Finding Clarity: The Value of Writing a Discovery Draft

My student, a high school senior stared at the paper in front of him, then up at me, then back down at his paper before dropping his head in his hands with all the drama of an annoyed seventeen year old, and mumbled, “What do I even do with this? I don’t know how to fix it this one.”

“Sooo,” I said gently, “What if you don’t fix this one? What if, now that you have an idea of what you want to say, we make an outline and start over?”

He snapped his head up as he stared at me in horror. “But…I already wrote this. You think I should just trash it? No way.” He shook his head adamantly. “Nope. I’m not writing this again. I’ll fix it.”

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Me and my student – I see the possibilities; he sees a pile of work!

Fixing it is what he’d tried on his first paper which ended up, literally, in the trash. He did not want to be a writer who writes discovery drafts, but much to his chagrin…he is. My next job is to convince him that this is not a bad thing – it just is what it is.

The Value in a Discovery Draft

The inadvertent writing of discovery drafts doesn’t just happen with tentative young writers. I had a similar conversation with a client that same week.

She’s a fabulous writer and brilliant thinker who’d submitted almost 25 pages of a first draft of a chapter. Like my student, her draft landed solidly in the land of what I call a “discovery draft.”

You may have heard these called “shitty first drafts,” a term Anne Lamott termed in her book Bird by Bird.

I don’t love that term because these drafts aren’t shitty. They’re incredibly valuable. This is the draft that helps you figure out what you think, what your point is.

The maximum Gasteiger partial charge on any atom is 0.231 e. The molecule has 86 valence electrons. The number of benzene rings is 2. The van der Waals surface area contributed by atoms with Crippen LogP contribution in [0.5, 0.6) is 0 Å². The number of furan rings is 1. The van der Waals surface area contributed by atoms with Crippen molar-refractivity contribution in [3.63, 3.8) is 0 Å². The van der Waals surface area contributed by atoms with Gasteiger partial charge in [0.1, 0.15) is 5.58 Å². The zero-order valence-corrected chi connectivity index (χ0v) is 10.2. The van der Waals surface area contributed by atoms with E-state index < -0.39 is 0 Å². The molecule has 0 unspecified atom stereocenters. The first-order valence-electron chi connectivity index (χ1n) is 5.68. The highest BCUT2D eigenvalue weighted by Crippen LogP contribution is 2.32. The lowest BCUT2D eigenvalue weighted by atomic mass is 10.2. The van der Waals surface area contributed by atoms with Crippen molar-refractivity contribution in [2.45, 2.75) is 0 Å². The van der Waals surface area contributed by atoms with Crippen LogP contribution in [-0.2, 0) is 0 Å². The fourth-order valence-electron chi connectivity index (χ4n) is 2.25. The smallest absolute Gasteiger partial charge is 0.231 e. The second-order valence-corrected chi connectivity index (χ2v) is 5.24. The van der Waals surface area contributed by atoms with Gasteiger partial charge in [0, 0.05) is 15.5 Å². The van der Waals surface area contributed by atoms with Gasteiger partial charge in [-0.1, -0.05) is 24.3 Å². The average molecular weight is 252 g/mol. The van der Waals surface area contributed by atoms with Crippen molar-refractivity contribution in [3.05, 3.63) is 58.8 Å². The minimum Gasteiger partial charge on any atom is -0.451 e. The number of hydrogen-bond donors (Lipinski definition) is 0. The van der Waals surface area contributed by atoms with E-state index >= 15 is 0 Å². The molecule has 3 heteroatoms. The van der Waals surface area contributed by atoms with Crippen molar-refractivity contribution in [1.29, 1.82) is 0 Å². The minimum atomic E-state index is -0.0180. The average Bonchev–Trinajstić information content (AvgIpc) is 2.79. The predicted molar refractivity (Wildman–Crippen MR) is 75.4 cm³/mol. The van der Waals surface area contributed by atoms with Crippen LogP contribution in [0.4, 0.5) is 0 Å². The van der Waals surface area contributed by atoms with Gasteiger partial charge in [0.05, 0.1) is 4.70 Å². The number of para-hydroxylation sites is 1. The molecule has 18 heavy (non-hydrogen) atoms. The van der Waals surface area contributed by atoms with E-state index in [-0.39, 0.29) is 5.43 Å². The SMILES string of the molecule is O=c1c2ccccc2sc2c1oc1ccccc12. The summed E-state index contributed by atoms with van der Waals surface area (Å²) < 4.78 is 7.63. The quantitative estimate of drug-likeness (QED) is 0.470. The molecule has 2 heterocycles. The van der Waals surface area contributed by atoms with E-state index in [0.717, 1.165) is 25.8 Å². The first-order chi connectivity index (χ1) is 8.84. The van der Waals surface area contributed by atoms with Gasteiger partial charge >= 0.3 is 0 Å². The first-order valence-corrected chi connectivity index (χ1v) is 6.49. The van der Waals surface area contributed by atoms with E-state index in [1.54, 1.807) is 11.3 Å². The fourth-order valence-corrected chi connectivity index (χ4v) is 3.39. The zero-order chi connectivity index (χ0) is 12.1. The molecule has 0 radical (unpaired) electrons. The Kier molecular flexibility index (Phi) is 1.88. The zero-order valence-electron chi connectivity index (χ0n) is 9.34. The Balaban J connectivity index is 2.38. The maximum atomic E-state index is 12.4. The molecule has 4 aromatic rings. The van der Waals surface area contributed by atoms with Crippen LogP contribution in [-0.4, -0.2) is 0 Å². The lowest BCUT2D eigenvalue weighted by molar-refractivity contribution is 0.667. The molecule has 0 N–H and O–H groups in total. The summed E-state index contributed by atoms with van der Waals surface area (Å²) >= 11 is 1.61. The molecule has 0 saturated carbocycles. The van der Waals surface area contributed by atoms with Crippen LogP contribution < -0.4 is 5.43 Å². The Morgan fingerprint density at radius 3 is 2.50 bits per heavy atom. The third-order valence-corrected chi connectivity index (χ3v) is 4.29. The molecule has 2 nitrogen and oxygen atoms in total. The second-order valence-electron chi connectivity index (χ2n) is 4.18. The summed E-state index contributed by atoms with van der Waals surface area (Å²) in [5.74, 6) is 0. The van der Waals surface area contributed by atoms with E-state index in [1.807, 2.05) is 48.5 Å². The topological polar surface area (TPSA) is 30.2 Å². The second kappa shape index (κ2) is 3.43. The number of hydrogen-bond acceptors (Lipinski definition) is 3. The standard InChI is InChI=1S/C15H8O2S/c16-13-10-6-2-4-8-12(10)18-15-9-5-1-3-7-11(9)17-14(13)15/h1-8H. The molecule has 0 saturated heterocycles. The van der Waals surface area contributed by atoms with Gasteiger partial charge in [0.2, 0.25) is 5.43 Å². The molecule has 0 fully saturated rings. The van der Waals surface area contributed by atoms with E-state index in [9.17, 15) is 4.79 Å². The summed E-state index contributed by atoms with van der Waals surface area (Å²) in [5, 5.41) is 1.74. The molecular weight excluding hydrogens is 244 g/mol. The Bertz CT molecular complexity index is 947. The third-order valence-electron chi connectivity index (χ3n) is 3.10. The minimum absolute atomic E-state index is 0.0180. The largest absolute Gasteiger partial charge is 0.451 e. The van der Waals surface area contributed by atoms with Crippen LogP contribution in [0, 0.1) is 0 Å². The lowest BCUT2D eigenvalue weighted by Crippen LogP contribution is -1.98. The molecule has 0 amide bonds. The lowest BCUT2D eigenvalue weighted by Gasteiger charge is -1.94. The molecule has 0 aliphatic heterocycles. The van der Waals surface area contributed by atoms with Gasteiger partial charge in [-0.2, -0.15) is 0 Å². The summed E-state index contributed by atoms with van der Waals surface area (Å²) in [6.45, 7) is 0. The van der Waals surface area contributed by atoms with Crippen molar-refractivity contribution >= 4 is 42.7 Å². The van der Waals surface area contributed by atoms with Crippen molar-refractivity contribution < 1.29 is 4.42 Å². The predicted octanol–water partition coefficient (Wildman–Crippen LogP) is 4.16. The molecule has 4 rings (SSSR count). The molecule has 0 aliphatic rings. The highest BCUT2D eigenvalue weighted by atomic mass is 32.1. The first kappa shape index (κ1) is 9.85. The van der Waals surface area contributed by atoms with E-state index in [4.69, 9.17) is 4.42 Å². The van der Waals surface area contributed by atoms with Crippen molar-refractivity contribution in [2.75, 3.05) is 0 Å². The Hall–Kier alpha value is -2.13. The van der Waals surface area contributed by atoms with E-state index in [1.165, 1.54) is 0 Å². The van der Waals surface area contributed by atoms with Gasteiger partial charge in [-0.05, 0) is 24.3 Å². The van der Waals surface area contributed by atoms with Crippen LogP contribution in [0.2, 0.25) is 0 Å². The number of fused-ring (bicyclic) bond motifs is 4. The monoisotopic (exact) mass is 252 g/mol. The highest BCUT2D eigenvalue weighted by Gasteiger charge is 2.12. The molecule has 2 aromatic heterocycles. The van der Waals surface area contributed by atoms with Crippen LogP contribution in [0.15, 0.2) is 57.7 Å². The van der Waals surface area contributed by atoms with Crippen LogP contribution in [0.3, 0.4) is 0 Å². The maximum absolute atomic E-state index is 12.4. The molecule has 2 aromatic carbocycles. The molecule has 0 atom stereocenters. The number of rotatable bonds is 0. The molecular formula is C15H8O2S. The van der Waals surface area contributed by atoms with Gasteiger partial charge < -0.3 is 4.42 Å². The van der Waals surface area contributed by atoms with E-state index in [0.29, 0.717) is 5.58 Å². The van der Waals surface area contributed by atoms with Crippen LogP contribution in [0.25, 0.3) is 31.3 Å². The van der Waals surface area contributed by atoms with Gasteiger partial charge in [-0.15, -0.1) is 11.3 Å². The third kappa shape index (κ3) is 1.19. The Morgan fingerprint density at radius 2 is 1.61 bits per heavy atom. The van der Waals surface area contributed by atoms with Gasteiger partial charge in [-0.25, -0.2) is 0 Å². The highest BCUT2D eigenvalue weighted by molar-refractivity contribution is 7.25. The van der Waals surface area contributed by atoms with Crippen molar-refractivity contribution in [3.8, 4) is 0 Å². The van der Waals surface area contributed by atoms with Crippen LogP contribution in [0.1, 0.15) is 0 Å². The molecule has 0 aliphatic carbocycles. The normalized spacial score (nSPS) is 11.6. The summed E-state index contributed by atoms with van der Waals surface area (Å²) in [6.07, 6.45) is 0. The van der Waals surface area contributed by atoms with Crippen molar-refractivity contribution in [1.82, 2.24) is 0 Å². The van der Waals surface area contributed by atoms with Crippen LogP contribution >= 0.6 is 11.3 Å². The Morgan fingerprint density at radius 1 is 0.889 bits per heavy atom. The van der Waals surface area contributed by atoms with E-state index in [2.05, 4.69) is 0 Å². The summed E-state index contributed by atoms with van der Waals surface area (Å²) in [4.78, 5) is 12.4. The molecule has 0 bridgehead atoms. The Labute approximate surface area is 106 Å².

They’re often rambling and even can feel a bit ranty as the writer repeats themselves to get clarity on their ideas. These drafts tend to bounce around from idea to idea as the writer’s brain makes connections and ties ideas together. This is where the “shitty” part comes in but it’s also why they have value.

A discovery draft:

  • helps you figure out your thinking and your point – what are you actually writing about?
  • allows for ideas and new insights to bubble up
  • helps you discover interesting connections between your ideas
  • gets you going

All of this is crucial to developing a solid piece of writing, whether that’s a one-two page piece like my student or a full-blown chapter in a book like my client.

The value in a discovery draft is not in the draft itself but in the thinking and creativity that comes from the process.

The challenge comes in seeing the value in that work and not holding onto the actual words that you wrote. A discovery draft often needs a deep level of revision – cutting, rearranging, and adding to achieve clarity and communicate its point.

Trying to revise pieces like this as they’re written can be way more work than creating a quick outline based on your initial draft and starting fresh.

What to do with a Discovery Draft

Once you’ve written your first discovery draft,

1) Set it aside for a few days, so you can come back to it with fresh eyes.

You may have written a fabulous piece that flows well and moves your reader clearly through your ideas and process. If you did, WOOHOO!! 

If you didn’t, you’ll be able to see that when you come back to it with fresh eyes. If you’re not sure if your chapter works, this is where a book coach, developmental editor, or even writing group can help.

If you’re still unsure, follow the next few steps to evaluate your work on your own.

2) Analyze and evaluate THE IDEAS.

Read through it with a pencil in your hand NOT to wordsmith and “fix” your sentences, but to mark and highlight the main ideas. 

One strategy is to use highlighters or colored pencils to do this work. Use one color per main idea and highlight or underline each section or sentence that relates to that main idea. You’ll probably discover a “rainbow” in your paragraphs. What you want is to have all of the same colors together, so you can have a visual representation of your ideas and how they’re scattered through your draft.

Or, take notes on your big ideas as you read.

3) Next, ask yourself the following questions for the chapter as a whole and for each section: